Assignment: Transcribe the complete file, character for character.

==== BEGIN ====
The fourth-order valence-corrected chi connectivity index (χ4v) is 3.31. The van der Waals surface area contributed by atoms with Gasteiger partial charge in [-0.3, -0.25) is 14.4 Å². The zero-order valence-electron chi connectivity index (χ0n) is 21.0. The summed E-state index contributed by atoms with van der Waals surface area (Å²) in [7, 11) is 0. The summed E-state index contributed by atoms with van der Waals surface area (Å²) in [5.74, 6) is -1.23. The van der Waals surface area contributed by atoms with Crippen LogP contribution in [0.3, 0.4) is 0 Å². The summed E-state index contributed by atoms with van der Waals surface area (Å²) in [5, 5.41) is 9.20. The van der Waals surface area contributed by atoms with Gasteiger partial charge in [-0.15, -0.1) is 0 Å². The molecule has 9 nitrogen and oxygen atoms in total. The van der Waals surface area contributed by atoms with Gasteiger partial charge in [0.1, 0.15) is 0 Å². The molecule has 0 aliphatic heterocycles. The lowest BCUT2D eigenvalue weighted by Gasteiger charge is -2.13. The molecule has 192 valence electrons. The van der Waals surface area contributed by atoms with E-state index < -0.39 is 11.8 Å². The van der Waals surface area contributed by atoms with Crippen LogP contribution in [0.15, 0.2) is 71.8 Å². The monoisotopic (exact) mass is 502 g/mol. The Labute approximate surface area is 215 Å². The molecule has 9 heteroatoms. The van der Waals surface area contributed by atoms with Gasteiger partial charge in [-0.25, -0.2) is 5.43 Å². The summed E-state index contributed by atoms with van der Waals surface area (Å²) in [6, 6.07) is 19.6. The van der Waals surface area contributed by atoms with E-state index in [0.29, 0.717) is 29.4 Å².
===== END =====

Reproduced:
The fourth-order valence-corrected chi connectivity index (χ4v) is 3.31. The van der Waals surface area contributed by atoms with Gasteiger partial charge in [-0.3, -0.25) is 14.4 Å². The zero-order valence-electron chi connectivity index (χ0n) is 21.0. The summed E-state index contributed by atoms with van der Waals surface area (Å²) in [7, 11) is 0. The summed E-state index contributed by atoms with van der Waals surface area (Å²) in [5.74, 6) is -1.23. The van der Waals surface area contributed by atoms with Crippen LogP contribution in [0.3, 0.4) is 0 Å². The summed E-state index contributed by atoms with van der Waals surface area (Å²) in [5, 5.41) is 9.20. The van der Waals surface area contributed by atoms with Gasteiger partial charge in [-0.15, -0.1) is 0 Å². The molecule has 9 nitrogen and oxygen atoms in total. The van der Waals surface area contributed by atoms with Gasteiger partial charge in [0.1, 0.15) is 0 Å². The molecule has 0 aliphatic heterocycles. The lowest BCUT2D eigenvalue weighted by Gasteiger charge is -2.13. The molecule has 192 valence electrons. The van der Waals surface area contributed by atoms with E-state index < -0.39 is 11.8 Å². The van der Waals surface area contributed by atoms with Crippen LogP contribution in [0.15, 0.2) is 71.8 Å². The monoisotopic (exact) mass is 502 g/mol. The Labute approximate surface area is 215 Å². The molecule has 9 heteroatoms. The van der Waals surface area contributed by atoms with Gasteiger partial charge in [-0.25, -0.2) is 5.43 Å². The summed E-state index contributed by atoms with van der Waals surface area (Å²) in [6, 6.07) is 19.6. The van der Waals surface area contributed by atoms with E-state index in [0.29, 0.717) is 29.4 Å².